Variable Volumes in an Oblate Spheroid
Date: 12/21/2002 at 10:00:45 From: Greg Subject: Variable volumes in an oblate spheroid To whom it may concern, I have a question and hope you may be able to supply me with an answer. This is a practical question that has application in my field. I am an environmental engineer, and in my chosen profession I manage and am the engineer for a fairly large water utility. In our system we have several elevated water tanks. Their shape is that of an oblate ellipsoid. The problem simply stated is that we need to know how much water is in the tank at any given time. I can get exact and continuous data as to the height of water in the tank, which varies throughout the day. If the tank is 100% full the volume is easy, as this is just the volume equation for the elipsoid V = (4pi/3)abc, where a is the z dimension diameter (height of the water) and b and c are the diameters in the x and y planes. I would like to know a simplified expression to calculate the volume of the water in the tank given any height of water (a). Can you help me ? Sincerely Greg A. Shellito Manager of Treatment and Production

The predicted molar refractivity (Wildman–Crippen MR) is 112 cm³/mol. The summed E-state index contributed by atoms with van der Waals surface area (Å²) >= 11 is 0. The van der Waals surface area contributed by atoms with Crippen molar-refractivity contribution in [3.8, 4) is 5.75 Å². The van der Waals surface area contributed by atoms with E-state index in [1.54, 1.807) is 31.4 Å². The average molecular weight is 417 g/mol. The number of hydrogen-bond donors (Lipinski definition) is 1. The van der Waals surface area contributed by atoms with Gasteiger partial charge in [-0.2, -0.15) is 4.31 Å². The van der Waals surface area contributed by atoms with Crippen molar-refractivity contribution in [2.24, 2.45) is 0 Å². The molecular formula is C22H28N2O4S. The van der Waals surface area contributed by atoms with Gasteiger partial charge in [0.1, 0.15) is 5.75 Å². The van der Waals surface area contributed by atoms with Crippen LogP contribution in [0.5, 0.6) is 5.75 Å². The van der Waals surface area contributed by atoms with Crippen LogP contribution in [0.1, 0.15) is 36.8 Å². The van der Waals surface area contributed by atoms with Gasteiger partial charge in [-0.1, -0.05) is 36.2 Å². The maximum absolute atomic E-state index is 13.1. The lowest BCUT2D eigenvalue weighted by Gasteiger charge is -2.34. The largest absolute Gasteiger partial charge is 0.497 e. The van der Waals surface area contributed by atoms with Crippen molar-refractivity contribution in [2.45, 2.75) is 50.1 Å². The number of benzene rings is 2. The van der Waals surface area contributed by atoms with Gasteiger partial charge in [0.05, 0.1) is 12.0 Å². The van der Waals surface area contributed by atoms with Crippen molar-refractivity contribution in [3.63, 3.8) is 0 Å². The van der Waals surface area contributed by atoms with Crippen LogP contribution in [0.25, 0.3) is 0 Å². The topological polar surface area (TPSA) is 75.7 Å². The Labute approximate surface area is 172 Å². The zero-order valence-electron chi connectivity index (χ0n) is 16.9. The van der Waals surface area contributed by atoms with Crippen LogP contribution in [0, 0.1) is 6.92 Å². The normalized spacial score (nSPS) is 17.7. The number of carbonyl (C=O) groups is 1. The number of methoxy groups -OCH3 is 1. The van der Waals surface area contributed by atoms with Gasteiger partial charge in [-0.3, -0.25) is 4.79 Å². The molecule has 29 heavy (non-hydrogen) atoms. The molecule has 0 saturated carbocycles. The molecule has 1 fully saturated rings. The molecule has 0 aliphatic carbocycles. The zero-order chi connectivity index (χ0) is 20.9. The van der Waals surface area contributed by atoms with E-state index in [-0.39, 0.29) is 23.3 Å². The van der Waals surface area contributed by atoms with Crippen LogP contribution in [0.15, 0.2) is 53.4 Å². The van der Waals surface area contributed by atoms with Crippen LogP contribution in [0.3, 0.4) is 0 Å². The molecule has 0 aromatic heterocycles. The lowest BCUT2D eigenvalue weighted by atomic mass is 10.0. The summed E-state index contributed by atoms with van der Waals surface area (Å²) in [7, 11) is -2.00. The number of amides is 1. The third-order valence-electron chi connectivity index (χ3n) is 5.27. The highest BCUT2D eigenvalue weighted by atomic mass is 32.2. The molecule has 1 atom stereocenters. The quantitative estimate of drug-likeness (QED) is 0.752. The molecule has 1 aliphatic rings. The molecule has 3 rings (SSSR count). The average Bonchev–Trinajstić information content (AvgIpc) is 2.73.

Date: 12/21/2002 at 22:46:23 From: Doctor Peterson Subject: Re: Variable volumes in an oblate spheroid Hi, Greg. You can transform the ellipsoid into a sphere by stretching it vertically, and then use the formula for the volume of a spherical cap: Sphere Formulas - Dr. Math FAQ http://mathforum.org/dr.math/faq/formulas/faq.sphere.html V = (Pi/6)(3r1^2+h^2)h r = (h^2+r1^2)/(2h) where r is the radius of the sphere, r1 is the radius of the "cut surface," and h is the height of the cap. Solving for r1, r1^2 = 2rh - h^2 So in terms of depth h, the volume of a spherical cap is V = pi/6 (6rh - 3h^2 + h^2)h = pi/6 (6rh - 2h^2)h = pi/3 (3r - h)h^2 For an ellipsoid with semiaxes a (vertical) and b (horizontal), the volume will be a/b times that of a sphere of radius r=b, and the cap corresponding to your water volume with depth d will have height h=bd/a. So the volume of our ellipsoidal cap is V = a/b * pi/3 (3b - bd/a)(b^2d^2/a^2) = pi/3 (3a - d)b^2d^2/a^2 As a check, if the depth d is 2a (a full ellipsoidal tank), this gives 4/3 pi a b^2, which is the volume of the whole ellipsoid, and if d is a we get half that. Note that your b and c are equal (if it's truly oblate), and are semiaxes, or "radii," not diameters. If you have different b and c, just replace "b^2" in my formula with "bc". If you have any further questions, feel free to write back. - Doctor Peterson, The Math Forum http://mathforum.org/dr.math/
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